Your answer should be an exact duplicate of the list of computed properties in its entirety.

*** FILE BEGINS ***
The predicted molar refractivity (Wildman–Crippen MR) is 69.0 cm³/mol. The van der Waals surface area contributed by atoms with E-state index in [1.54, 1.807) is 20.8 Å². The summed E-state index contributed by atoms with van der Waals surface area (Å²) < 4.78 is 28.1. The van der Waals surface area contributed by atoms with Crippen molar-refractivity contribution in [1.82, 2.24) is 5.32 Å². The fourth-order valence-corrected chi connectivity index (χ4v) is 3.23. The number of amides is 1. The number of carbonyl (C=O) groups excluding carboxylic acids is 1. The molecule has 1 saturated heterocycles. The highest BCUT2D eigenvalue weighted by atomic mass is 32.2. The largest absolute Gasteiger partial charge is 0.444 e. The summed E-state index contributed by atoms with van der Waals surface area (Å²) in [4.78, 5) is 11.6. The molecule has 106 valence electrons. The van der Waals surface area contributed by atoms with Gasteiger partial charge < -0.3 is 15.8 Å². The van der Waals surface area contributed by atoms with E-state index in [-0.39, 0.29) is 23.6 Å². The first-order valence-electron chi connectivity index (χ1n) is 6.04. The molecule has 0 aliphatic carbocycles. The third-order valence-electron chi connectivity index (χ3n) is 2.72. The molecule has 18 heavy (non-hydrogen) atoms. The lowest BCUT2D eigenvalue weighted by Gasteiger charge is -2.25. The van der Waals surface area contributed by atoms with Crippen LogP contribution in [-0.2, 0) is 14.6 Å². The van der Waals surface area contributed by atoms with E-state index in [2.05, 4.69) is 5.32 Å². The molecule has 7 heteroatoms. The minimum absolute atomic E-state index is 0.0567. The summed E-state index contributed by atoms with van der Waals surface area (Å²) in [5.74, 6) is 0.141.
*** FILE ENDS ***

The predicted molar refractivity (Wildman–Crippen MR) is 69.0 cm³/mol. The van der Waals surface area contributed by atoms with E-state index in [1.54, 1.807) is 20.8 Å². The summed E-state index contributed by atoms with van der Waals surface area (Å²) < 4.78 is 28.1. The van der Waals surface area contributed by atoms with Crippen molar-refractivity contribution in [1.82, 2.24) is 5.32 Å². The fourth-order valence-corrected chi connectivity index (χ4v) is 3.23. The number of amides is 1. The number of carbonyl (C=O) groups excluding carboxylic acids is 1. The molecule has 1 saturated heterocycles. The highest BCUT2D eigenvalue weighted by atomic mass is 32.2. The largest absolute Gasteiger partial charge is 0.444 e. The summed E-state index contributed by atoms with van der Waals surface area (Å²) in [4.78, 5) is 11.6. The molecule has 106 valence electrons. The van der Waals surface area contributed by atoms with Gasteiger partial charge < -0.3 is 15.8 Å². The van der Waals surface area contributed by atoms with E-state index in [-0.39, 0.29) is 23.6 Å². The first-order valence-electron chi connectivity index (χ1n) is 6.04. The molecule has 0 aliphatic carbocycles. The third-order valence-electron chi connectivity index (χ3n) is 2.72. The molecule has 18 heavy (non-hydrogen) atoms. The lowest BCUT2D eigenvalue weighted by Gasteiger charge is -2.25. The van der Waals surface area contributed by atoms with Crippen LogP contribution in [-0.2, 0) is 14.6 Å². The van der Waals surface area contributed by atoms with E-state index in [2.05, 4.69) is 5.32 Å². The molecule has 7 heteroatoms. The minimum absolute atomic E-state index is 0.0567. The summed E-state index contributed by atoms with van der Waals surface area (Å²) in [5.74, 6) is 0.141.